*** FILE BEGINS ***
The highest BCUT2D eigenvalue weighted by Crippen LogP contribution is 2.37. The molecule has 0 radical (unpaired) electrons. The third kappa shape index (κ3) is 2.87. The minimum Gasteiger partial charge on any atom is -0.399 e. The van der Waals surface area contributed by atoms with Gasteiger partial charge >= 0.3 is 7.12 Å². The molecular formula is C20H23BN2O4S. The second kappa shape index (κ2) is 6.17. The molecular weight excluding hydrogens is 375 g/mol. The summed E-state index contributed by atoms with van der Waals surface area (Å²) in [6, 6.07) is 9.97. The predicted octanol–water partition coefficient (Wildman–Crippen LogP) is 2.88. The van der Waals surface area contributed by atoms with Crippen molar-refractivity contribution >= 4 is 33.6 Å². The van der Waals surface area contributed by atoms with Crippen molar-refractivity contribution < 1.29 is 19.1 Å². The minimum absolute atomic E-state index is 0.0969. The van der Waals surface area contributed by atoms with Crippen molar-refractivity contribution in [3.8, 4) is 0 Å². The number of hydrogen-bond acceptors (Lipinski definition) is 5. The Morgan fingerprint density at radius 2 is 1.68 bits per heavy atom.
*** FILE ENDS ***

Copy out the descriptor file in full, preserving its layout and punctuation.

The highest BCUT2D eigenvalue weighted by Crippen LogP contribution is 2.37. The molecule has 0 radical (unpaired) electrons. The third kappa shape index (κ3) is 2.87. The minimum Gasteiger partial charge on any atom is -0.399 e. The van der Waals surface area contributed by atoms with Gasteiger partial charge >= 0.3 is 7.12 Å². The molecular formula is C20H23BN2O4S. The second kappa shape index (κ2) is 6.17. The molecular weight excluding hydrogens is 375 g/mol. The summed E-state index contributed by atoms with van der Waals surface area (Å²) in [6, 6.07) is 9.97. The predicted octanol–water partition coefficient (Wildman–Crippen LogP) is 2.88. The van der Waals surface area contributed by atoms with Crippen molar-refractivity contribution >= 4 is 33.6 Å². The van der Waals surface area contributed by atoms with Crippen molar-refractivity contribution < 1.29 is 19.1 Å². The minimum absolute atomic E-state index is 0.0969. The van der Waals surface area contributed by atoms with Crippen molar-refractivity contribution in [3.8, 4) is 0 Å². The number of hydrogen-bond acceptors (Lipinski definition) is 5. The Morgan fingerprint density at radius 2 is 1.68 bits per heavy atom.